9 Myths About Last Russian Tsar Meant to Defame Him: #2 - The Coronation Stampede
No, he did not gleefully dance on the bones of his subjects, as revolutionary cartoons portray. Far, far from it
This article is the second part of an article series on Russia Insider, which originally appeared on: Russian Faith, a new website with news about the Christian renaissance in Russia. See their introductory video at end of article.
Editor's note: A Russian website recently published a long, fascinating article by renown historian Gleb Eliseev. It names nine most widespread myths about Nicholas II. We decided to relay it to you in a series of short weekly articles, in order to help people understand more why the Russian church made Nicholas II a saint. This is the second one in our series. For introduction and Myth 1, click here.
Most lists of Tsar Nicholas’s “crimes” begin with the Khodinka tragedy– the horrific human stampede that occurred in Moscow during the festivities after his coronation in Moscow in 1896. It resulted in 1389 deaths.
It’s as though Nicholas II had personally organized and sanctioned the tragedy.
f anyone at all is to blame for mismanaging the situation, it was the general - governor of Moscow, Sergey Romanov, who had grossly underestimated the flood of people who would attend the public celebration.
But people are most indignant about how the Tsar Nicholas--supposedly--- lightheartedly partied at a glamorous ball on the very day of the national tragedy.
The tsar was indeed obligated to attend the official reception of the French ambassador. Although he wanted to cancel the ball and told his ministers so, they and his relatives persuaded him that it would strain diplomatic ties.
He stayed 15 minutes at the reception.
On the next day, he and the Empress personally visited the hospital, talking to and consoling the injured victims of the stampede. Afterwards, they attended a requiem church service for the reposed.
Nicholas decreed that all those affected received a substantial pension from the government. They did, up until the Revolution in 1917. The ‘compassionate’ Bolsheviks wanted nothing to do with the simple people that they supposedly had elected to represent.
So that’s the backstory of the heartless tyrant—that’s where the radicals and revolutionaries got the idea for the ridiculous nickname “Bloody.”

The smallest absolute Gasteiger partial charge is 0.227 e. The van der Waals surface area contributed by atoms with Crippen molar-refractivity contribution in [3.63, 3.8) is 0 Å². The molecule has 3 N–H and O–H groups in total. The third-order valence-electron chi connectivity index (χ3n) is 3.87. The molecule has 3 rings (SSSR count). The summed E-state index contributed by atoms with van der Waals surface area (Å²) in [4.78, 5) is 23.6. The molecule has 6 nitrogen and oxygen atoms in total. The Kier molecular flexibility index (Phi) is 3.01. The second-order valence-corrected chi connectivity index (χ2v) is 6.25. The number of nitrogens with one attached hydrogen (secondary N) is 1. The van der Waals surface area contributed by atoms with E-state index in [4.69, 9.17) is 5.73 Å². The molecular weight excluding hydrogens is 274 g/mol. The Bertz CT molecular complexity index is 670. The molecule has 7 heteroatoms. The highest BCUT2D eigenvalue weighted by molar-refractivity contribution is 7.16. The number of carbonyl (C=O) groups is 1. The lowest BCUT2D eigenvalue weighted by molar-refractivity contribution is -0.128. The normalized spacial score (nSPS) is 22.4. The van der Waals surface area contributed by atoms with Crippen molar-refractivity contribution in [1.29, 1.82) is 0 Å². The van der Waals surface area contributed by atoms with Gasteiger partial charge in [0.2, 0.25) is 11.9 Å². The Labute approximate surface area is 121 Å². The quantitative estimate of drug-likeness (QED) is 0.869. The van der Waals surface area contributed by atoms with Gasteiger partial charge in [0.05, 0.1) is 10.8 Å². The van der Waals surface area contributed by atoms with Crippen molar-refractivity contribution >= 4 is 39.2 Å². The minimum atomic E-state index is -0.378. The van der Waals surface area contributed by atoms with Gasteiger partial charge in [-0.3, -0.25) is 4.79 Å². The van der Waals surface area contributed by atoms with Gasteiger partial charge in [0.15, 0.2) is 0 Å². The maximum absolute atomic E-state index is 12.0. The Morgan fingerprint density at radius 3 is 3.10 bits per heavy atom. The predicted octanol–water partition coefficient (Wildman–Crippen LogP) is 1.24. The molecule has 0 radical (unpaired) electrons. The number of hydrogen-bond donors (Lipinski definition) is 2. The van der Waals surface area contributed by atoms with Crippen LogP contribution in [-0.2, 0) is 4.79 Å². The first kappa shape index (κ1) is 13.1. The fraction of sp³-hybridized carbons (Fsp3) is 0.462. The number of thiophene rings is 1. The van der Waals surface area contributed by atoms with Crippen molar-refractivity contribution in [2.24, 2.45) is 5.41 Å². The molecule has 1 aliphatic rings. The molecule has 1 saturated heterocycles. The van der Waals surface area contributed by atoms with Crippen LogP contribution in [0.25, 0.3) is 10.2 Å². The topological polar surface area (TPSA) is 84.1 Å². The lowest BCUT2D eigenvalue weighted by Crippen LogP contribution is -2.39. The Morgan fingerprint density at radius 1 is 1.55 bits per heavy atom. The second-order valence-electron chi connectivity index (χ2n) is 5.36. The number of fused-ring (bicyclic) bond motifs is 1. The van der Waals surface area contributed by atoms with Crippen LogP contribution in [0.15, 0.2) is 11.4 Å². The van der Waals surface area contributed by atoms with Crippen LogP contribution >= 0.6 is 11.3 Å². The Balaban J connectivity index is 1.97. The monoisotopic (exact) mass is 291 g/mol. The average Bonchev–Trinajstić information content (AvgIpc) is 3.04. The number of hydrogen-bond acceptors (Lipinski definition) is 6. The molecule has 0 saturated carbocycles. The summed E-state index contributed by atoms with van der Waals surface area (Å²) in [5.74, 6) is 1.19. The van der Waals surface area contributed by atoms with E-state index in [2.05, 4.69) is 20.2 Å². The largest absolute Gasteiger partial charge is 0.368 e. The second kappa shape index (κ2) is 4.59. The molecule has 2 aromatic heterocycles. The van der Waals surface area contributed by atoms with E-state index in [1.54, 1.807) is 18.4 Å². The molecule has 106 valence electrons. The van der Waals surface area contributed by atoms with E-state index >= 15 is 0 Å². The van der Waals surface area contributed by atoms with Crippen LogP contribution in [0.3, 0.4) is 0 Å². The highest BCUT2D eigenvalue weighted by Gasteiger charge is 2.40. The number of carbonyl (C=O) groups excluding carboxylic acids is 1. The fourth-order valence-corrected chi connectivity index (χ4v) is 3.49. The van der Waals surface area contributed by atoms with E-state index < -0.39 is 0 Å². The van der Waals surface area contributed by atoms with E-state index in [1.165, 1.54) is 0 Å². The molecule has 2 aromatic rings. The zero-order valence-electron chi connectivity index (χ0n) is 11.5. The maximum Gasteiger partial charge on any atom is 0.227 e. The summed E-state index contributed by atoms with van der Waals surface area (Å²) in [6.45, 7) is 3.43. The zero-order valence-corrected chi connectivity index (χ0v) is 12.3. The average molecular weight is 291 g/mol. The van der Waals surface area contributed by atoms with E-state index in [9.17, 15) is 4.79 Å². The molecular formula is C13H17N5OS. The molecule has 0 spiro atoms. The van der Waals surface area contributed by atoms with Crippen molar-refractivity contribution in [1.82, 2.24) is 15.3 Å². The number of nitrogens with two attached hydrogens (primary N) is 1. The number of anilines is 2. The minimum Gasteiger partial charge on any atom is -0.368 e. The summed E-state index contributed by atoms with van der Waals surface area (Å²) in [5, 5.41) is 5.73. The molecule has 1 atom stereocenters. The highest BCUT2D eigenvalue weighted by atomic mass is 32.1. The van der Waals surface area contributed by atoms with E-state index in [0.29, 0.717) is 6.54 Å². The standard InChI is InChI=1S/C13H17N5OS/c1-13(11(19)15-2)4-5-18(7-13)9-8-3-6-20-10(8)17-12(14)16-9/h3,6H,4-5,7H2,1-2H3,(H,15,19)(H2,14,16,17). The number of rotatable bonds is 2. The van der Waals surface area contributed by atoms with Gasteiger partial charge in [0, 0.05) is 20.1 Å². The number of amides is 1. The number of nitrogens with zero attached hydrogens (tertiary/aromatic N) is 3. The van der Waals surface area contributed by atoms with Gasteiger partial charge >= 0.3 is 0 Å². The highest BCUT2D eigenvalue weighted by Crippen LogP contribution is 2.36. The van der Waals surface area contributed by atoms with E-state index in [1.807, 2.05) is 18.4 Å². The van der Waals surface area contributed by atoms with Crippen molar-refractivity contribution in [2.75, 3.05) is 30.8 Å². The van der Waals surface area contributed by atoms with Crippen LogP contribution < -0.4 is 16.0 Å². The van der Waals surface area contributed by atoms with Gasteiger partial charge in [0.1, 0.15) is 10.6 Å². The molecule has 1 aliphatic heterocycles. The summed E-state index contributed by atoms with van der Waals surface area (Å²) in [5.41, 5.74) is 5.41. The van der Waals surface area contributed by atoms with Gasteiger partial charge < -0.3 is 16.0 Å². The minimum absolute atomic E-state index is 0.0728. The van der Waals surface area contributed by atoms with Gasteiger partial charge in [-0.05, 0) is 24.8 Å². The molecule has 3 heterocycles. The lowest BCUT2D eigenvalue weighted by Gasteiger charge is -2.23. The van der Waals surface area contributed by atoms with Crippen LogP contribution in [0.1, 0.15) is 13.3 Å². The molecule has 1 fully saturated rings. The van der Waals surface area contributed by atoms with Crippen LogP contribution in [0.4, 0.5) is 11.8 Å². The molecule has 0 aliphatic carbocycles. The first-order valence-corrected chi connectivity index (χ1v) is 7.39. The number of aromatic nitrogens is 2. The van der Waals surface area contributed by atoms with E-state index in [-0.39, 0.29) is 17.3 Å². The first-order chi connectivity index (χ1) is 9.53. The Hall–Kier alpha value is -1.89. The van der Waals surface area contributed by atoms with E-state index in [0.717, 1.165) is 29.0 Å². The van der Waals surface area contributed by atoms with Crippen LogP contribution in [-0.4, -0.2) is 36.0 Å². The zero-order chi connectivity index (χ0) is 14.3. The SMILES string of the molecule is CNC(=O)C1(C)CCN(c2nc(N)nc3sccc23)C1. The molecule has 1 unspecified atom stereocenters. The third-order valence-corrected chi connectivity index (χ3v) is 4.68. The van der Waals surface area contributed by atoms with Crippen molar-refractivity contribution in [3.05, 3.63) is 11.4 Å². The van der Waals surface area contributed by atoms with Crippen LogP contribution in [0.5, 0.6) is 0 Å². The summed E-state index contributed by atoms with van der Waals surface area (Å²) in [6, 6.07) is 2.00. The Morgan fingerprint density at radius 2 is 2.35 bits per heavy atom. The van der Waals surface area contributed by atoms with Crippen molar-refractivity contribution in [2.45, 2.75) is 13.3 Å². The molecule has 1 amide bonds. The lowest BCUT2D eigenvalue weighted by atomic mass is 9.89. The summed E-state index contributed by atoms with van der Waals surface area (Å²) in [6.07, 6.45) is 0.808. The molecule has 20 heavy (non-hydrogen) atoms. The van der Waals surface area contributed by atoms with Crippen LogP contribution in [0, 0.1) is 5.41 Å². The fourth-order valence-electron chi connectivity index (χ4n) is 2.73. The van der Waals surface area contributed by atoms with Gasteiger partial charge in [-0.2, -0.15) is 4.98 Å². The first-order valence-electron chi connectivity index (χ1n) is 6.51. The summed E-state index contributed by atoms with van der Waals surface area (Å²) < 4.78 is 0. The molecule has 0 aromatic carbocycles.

After the Khodinka tragedy, the revolutionaries came out with a whole series of crude cartoons that they circulated among the peasants (see below).
Ironically, unlike other rulers after him, “Bloody” Nicholas never took others’ advice to wipe out all opposition… and even real traitors...with extreme violence.
Attempting to answer the question of why Nicholas II did not crush all opposition with force and silence the slander against him, Vladimir Moss writes
Tsar Nicholas II, as we have seen, was the most merciful of men, and the least inclined to manifest his power in violent action.
Once the head of the police promised him that there would be no revolution in Russia for a hundred years if the Tsar would permit 50,000 executions. The Tsar quickly refused this proposal…
And yet he could be firm. Thus once, in 1906, Admiral F.V. Dubasov asked him to have mercy on a terrorist who had tried to kill him.
The Tsar replied: “Field tribunals act independently and independently of me: let them act with all the strictness of the law. With men who have become bestial there is not, and cannot be, any other means of struggle.
You know me, I am not malicious: I write to you completely convinced of the rightness of my opinion. It is painful and hard, but right to say this, that ‘to our shame and gall’ [Stolypin’s words] only the execution of a few can prevent a sea of blood and has already prevented it.”
Even the Tsar's wife tried to convince him to take extreme actions:
Moreover, this was precisely what the Tsaritsa argued in private letters to her husband: “Show to all, that you are the Master & your will shall be obeyed – the time of great indulgence & gentleness is over – now comes your reign of will & power, & obedience…” (December 4, 1916).
And again: “Be Peter the Great, John [Ivan] the Terrible, Emperor Paul – crush them all under you.” (December 14, 1916).
She urged him to prorogue the Duma, remove Trepov and send Lvov, Milyukov, Guchkov and Polivanov to Siberia. But he did not crush them. And in attempting to understand why we come close to understanding the enigma of the reign of this greatest of the tsars.
Yet, Nicholas the still refused, maintaining that:
‘in wartime one must not touch the public organizations.’
To continue reading about Nicholas II, click here.
A video introducing Russian Faith
Click here for our commenting guidelines